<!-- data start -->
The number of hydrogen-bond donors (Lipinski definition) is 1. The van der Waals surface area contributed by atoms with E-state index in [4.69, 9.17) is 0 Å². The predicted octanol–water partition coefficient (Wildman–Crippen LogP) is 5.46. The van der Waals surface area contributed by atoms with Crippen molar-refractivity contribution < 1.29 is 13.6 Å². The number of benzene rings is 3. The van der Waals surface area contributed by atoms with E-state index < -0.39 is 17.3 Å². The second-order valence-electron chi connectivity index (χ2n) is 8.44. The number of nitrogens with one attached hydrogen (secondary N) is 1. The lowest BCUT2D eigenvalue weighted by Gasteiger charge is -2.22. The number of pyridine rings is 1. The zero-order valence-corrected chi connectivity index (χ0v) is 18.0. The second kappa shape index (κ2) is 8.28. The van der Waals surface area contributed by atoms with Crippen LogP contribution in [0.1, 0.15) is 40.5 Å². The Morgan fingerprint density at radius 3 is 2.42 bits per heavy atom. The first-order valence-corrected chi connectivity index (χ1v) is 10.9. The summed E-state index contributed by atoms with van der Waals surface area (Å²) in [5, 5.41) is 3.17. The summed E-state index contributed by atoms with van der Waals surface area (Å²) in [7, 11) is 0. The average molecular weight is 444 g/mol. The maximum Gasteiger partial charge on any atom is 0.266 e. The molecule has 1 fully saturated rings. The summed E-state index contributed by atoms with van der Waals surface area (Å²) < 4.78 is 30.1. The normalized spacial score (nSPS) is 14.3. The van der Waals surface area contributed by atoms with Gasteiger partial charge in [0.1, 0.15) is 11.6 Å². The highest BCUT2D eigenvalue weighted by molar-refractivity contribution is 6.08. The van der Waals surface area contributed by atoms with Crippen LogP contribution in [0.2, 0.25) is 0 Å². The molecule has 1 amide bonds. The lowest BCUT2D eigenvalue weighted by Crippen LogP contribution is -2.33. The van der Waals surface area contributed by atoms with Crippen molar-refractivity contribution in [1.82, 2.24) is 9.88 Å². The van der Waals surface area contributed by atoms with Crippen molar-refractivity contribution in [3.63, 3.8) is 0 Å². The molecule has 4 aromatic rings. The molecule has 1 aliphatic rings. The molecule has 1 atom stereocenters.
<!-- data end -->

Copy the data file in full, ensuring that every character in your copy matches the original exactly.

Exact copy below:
The number of hydrogen-bond donors (Lipinski definition) is 1. The van der Waals surface area contributed by atoms with E-state index in [4.69, 9.17) is 0 Å². The predicted octanol–water partition coefficient (Wildman–Crippen LogP) is 5.46. The van der Waals surface area contributed by atoms with Crippen molar-refractivity contribution < 1.29 is 13.6 Å². The number of benzene rings is 3. The van der Waals surface area contributed by atoms with E-state index < -0.39 is 17.3 Å². The second-order valence-electron chi connectivity index (χ2n) is 8.44. The number of nitrogens with one attached hydrogen (secondary N) is 1. The lowest BCUT2D eigenvalue weighted by Gasteiger charge is -2.22. The number of pyridine rings is 1. The zero-order valence-corrected chi connectivity index (χ0v) is 18.0. The second kappa shape index (κ2) is 8.28. The van der Waals surface area contributed by atoms with Crippen LogP contribution in [0.1, 0.15) is 40.5 Å². The Morgan fingerprint density at radius 3 is 2.42 bits per heavy atom. The first-order valence-corrected chi connectivity index (χ1v) is 10.9. The summed E-state index contributed by atoms with van der Waals surface area (Å²) in [5, 5.41) is 3.17. The summed E-state index contributed by atoms with van der Waals surface area (Å²) in [7, 11) is 0. The average molecular weight is 444 g/mol. The maximum Gasteiger partial charge on any atom is 0.266 e. The molecule has 1 fully saturated rings. The summed E-state index contributed by atoms with van der Waals surface area (Å²) < 4.78 is 30.1. The normalized spacial score (nSPS) is 14.3. The van der Waals surface area contributed by atoms with Gasteiger partial charge in [0.1, 0.15) is 11.6 Å². The highest BCUT2D eigenvalue weighted by molar-refractivity contribution is 6.08. The van der Waals surface area contributed by atoms with Crippen LogP contribution in [0.2, 0.25) is 0 Å². The molecule has 1 amide bonds. The lowest BCUT2D eigenvalue weighted by Crippen LogP contribution is -2.33. The van der Waals surface area contributed by atoms with Crippen molar-refractivity contribution in [1.82, 2.24) is 9.88 Å². The van der Waals surface area contributed by atoms with Crippen molar-refractivity contribution in [3.63, 3.8) is 0 Å². The molecule has 4 aromatic rings. The molecule has 1 aliphatic rings. The molecule has 1 atom stereocenters.